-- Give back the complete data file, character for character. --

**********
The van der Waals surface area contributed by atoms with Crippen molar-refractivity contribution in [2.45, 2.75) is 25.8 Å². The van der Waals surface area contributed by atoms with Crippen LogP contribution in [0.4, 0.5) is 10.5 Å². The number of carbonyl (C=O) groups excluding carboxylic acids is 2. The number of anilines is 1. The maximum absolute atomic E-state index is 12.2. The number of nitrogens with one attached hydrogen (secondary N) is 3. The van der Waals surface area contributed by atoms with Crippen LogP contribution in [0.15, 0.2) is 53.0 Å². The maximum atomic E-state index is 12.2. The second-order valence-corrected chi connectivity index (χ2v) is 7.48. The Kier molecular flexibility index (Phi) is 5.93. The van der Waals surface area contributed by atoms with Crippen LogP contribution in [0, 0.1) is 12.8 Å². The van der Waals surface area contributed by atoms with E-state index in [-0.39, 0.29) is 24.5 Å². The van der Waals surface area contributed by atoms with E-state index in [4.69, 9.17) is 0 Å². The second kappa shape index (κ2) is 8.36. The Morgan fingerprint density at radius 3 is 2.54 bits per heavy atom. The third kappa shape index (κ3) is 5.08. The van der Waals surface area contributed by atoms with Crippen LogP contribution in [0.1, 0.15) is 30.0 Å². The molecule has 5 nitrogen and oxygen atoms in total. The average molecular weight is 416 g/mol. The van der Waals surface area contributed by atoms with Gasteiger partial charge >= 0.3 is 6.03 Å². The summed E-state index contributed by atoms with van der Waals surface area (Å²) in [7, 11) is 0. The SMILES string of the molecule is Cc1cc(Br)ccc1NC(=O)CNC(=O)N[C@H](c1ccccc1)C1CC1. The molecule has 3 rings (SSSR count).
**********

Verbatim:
The van der Waals surface area contributed by atoms with Crippen molar-refractivity contribution in [2.45, 2.75) is 25.8 Å². The van der Waals surface area contributed by atoms with Crippen LogP contribution in [0.4, 0.5) is 10.5 Å². The number of carbonyl (C=O) groups excluding carboxylic acids is 2. The number of anilines is 1. The maximum absolute atomic E-state index is 12.2. The number of nitrogens with one attached hydrogen (secondary N) is 3. The van der Waals surface area contributed by atoms with Crippen LogP contribution in [0.15, 0.2) is 53.0 Å². The maximum atomic E-state index is 12.2. The second-order valence-corrected chi connectivity index (χ2v) is 7.48. The Kier molecular flexibility index (Phi) is 5.93. The van der Waals surface area contributed by atoms with Crippen LogP contribution in [0, 0.1) is 12.8 Å². The van der Waals surface area contributed by atoms with E-state index in [-0.39, 0.29) is 24.5 Å². The van der Waals surface area contributed by atoms with E-state index in [4.69, 9.17) is 0 Å². The second kappa shape index (κ2) is 8.36. The Morgan fingerprint density at radius 3 is 2.54 bits per heavy atom. The third kappa shape index (κ3) is 5.08. The van der Waals surface area contributed by atoms with Crippen LogP contribution in [0.1, 0.15) is 30.0 Å². The molecule has 5 nitrogen and oxygen atoms in total. The average molecular weight is 416 g/mol. The van der Waals surface area contributed by atoms with Gasteiger partial charge >= 0.3 is 6.03 Å². The summed E-state index contributed by atoms with van der Waals surface area (Å²) in [7, 11) is 0. The SMILES string of the molecule is Cc1cc(Br)ccc1NC(=O)CNC(=O)N[C@H](c1ccccc1)C1CC1. The molecule has 3 rings (SSSR count).